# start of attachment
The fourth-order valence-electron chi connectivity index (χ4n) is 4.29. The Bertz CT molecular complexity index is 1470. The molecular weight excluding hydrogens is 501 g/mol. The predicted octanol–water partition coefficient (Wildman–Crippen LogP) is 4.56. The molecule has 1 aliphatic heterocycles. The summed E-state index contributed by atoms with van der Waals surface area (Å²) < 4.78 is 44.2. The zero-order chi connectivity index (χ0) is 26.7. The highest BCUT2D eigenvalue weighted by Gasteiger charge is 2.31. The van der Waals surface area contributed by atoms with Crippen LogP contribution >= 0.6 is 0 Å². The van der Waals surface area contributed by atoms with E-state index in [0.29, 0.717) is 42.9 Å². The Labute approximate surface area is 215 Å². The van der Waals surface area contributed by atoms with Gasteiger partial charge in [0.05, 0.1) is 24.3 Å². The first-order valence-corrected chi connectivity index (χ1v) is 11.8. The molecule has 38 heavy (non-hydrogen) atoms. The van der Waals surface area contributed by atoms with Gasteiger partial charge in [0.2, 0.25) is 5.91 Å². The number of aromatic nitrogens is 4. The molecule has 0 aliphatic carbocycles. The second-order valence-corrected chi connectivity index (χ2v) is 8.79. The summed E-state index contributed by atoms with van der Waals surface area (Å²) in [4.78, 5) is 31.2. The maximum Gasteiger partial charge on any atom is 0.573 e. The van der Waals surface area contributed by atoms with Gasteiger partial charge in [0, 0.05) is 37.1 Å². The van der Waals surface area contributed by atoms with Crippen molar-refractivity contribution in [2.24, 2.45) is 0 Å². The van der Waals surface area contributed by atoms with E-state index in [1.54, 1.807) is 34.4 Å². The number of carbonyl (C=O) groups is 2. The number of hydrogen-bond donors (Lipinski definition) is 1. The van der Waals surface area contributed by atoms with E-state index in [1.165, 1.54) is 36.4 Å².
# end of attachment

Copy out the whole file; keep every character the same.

The fourth-order valence-electron chi connectivity index (χ4n) is 4.29. The Bertz CT molecular complexity index is 1470. The molecular weight excluding hydrogens is 501 g/mol. The predicted octanol–water partition coefficient (Wildman–Crippen LogP) is 4.56. The molecule has 1 aliphatic heterocycles. The summed E-state index contributed by atoms with van der Waals surface area (Å²) < 4.78 is 44.2. The zero-order chi connectivity index (χ0) is 26.7. The highest BCUT2D eigenvalue weighted by Gasteiger charge is 2.31. The van der Waals surface area contributed by atoms with Crippen LogP contribution >= 0.6 is 0 Å². The van der Waals surface area contributed by atoms with E-state index in [0.29, 0.717) is 42.9 Å². The Labute approximate surface area is 215 Å². The van der Waals surface area contributed by atoms with Gasteiger partial charge in [0.05, 0.1) is 24.3 Å². The first-order valence-corrected chi connectivity index (χ1v) is 11.8. The molecule has 38 heavy (non-hydrogen) atoms. The van der Waals surface area contributed by atoms with Gasteiger partial charge in [0.2, 0.25) is 5.91 Å². The number of aromatic nitrogens is 4. The molecule has 0 aliphatic carbocycles. The second-order valence-corrected chi connectivity index (χ2v) is 8.79. The summed E-state index contributed by atoms with van der Waals surface area (Å²) in [4.78, 5) is 31.2. The maximum Gasteiger partial charge on any atom is 0.573 e. The van der Waals surface area contributed by atoms with Gasteiger partial charge in [0, 0.05) is 37.1 Å². The van der Waals surface area contributed by atoms with Crippen molar-refractivity contribution in [2.24, 2.45) is 0 Å². The van der Waals surface area contributed by atoms with E-state index in [1.54, 1.807) is 34.4 Å². The number of carbonyl (C=O) groups is 2. The number of hydrogen-bond donors (Lipinski definition) is 1. The van der Waals surface area contributed by atoms with E-state index in [1.165, 1.54) is 36.4 Å².